2010 Honda Civic: What Warranties To Get?

Discussion in 'Civic' started by steve, Mar 3, 2010.

  1. steve

    steve Guest


    I'm thinking about shopping for a new 2010 Honda Civic in about a

    A free online "how to buy a car" book I'm reading suggests buying a
    warranty, sometimes from someone other than the the dealer.

    I'm not eager about tacking on another $1000 to my budget for buying
    the car.

    Do new Civics come with a warranty?

    If so, do they fall short and would I be served by buying an extra
    warranty? If so, a warranty for what? What kind? What sort of
    things are worth getting covered?

    Thanks in advance for any info

    steve, Mar 3, 2010
  2. steve

    jim beam Guest

    you're joking, right?
    jim beam, Mar 3, 2010
  3. steve

    Tegger Guest

    Then don't. You might need one of those if you had a whiz-bang BMW with all
    sorts of electrical stuff that will break once the car's past 3-years-old,
    but a Civic won't need much outside of the standard factory warranty.

    Sure do.

    See here:

    Click on your intended car to see what it comes with.

    Stick with the factory warranty that comes with the car, it's more than
    Tegger, Mar 3, 2010
  4. steve

    Steve Guest

    Thanks Tegger!
    Steve, Mar 3, 2010
  5. steve

    JRE Guest

    Tegger wrote:
    While the long-term jury is still out, thus far our two BMWs have been
    every bit as reliable as any of our Hondas. The older of the two is a
    2002 325i with about 120K on it. It's had significantly less work done
    on it than my Accord did at its age (and, I might add, at less expense
    despite the higher parts cost).

    JRE, Mar 3, 2010
  6. steve

    Tony Harding Guest

    I wouldn't, and didn't when I bought my 2003 Accord (new).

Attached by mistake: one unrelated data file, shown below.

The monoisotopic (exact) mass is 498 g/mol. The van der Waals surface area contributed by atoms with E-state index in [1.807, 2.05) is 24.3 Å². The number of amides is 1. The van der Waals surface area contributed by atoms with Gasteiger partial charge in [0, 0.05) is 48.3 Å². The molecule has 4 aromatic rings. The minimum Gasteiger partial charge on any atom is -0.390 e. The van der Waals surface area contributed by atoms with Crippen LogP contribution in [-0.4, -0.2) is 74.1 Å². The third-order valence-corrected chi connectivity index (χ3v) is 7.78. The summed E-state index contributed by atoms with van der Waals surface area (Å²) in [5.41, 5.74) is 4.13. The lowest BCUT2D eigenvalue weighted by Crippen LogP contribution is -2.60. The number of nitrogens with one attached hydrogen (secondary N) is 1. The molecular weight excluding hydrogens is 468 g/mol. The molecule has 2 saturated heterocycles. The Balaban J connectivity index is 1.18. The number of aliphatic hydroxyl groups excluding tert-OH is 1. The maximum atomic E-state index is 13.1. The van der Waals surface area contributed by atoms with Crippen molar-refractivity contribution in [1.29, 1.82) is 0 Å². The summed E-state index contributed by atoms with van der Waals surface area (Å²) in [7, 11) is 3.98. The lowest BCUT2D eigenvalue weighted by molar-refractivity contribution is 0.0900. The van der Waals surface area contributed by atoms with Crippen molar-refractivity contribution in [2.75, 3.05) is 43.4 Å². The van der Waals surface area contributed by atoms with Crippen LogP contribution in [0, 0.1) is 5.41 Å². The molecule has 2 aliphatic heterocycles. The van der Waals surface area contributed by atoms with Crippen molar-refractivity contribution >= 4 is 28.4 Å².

Good luck with your new car.
    Tony Harding, Mar 4, 2010
  7. steve

    tww1491 Guest

    I guess it depends on who you talk to. My assistant has a 2002 3 series
    with about the same miles. It has cost her an arm and a leg -- brake
    problems, radiator and so forth.
    tww1491, Mar 7, 2010
  8. steve

    jim beam Guest

    i did a double-take on this one too. my friend's 2005 330i has munched
    through very expensive brake disks, radiator, coolant sensor housing,
    etc. not a cheap or reliable vehicle.
    jim beam, Mar 7, 2010
  9. steve

    JRE Guest

    Wasn't 2005 the first year for the E90 330i? It remains true even today
    that buying a first year model is not always the best idea. The E46
    325i we have was the fourth year of that car's production (the same car
    was first sold as the 323i and later rebadged). I know others who own
    the same year of the same car and none have had the experience tww1491's
    friend has had. I know people who bought 1999 and early 2000 model year
    E46's and had problems, though.

    So far as the brakes go, there are two things at work your friend should
    be aware of. First, if you use the brakes too gently (what would be
    "normally" in a Honda), you will not keep the rotors clear of surface
    rust and the pads will wear quickly. A vigorous stop once or twice a
    day will make the brakes last much longer.

    Second, BMW rotors are notoriously soft. Aftermarket rotors are far
    less expensive and work fine for street use. Also, aftermarket pads are